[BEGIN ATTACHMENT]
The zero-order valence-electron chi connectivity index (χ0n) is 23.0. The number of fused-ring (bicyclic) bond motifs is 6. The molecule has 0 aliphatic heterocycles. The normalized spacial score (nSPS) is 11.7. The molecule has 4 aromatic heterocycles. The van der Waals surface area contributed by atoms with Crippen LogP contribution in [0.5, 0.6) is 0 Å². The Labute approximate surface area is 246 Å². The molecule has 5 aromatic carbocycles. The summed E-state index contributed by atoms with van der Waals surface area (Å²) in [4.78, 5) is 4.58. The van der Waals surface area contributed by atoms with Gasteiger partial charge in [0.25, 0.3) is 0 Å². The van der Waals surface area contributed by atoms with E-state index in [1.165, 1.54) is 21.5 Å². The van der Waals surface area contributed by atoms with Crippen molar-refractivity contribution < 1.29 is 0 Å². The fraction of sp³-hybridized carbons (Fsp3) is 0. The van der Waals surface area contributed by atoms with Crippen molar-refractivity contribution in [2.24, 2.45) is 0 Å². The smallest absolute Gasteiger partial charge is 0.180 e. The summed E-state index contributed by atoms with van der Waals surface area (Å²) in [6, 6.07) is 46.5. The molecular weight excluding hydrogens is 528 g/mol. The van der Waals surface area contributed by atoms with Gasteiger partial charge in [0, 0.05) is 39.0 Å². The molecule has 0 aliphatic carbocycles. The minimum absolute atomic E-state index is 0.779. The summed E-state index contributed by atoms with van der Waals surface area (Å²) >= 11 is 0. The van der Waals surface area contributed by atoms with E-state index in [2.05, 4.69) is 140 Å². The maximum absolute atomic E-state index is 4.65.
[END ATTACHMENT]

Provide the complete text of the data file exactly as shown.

The zero-order valence-electron chi connectivity index (χ0n) is 23.0. The number of fused-ring (bicyclic) bond motifs is 6. The molecule has 0 aliphatic heterocycles. The normalized spacial score (nSPS) is 11.7. The molecule has 4 aromatic heterocycles. The van der Waals surface area contributed by atoms with Crippen LogP contribution in [0.5, 0.6) is 0 Å². The Labute approximate surface area is 246 Å². The molecule has 5 aromatic carbocycles. The summed E-state index contributed by atoms with van der Waals surface area (Å²) in [4.78, 5) is 4.58. The van der Waals surface area contributed by atoms with Gasteiger partial charge in [0.25, 0.3) is 0 Å². The van der Waals surface area contributed by atoms with E-state index in [1.165, 1.54) is 21.5 Å². The van der Waals surface area contributed by atoms with Crippen molar-refractivity contribution < 1.29 is 0 Å². The fraction of sp³-hybridized carbons (Fsp3) is 0. The van der Waals surface area contributed by atoms with Crippen molar-refractivity contribution in [2.24, 2.45) is 0 Å². The smallest absolute Gasteiger partial charge is 0.180 e. The summed E-state index contributed by atoms with van der Waals surface area (Å²) in [6, 6.07) is 46.5. The molecular weight excluding hydrogens is 528 g/mol. The van der Waals surface area contributed by atoms with Gasteiger partial charge in [0, 0.05) is 39.0 Å². The molecule has 0 aliphatic carbocycles. The minimum absolute atomic E-state index is 0.779. The summed E-state index contributed by atoms with van der Waals surface area (Å²) >= 11 is 0. The van der Waals surface area contributed by atoms with E-state index in [2.05, 4.69) is 140 Å². The maximum absolute atomic E-state index is 4.65.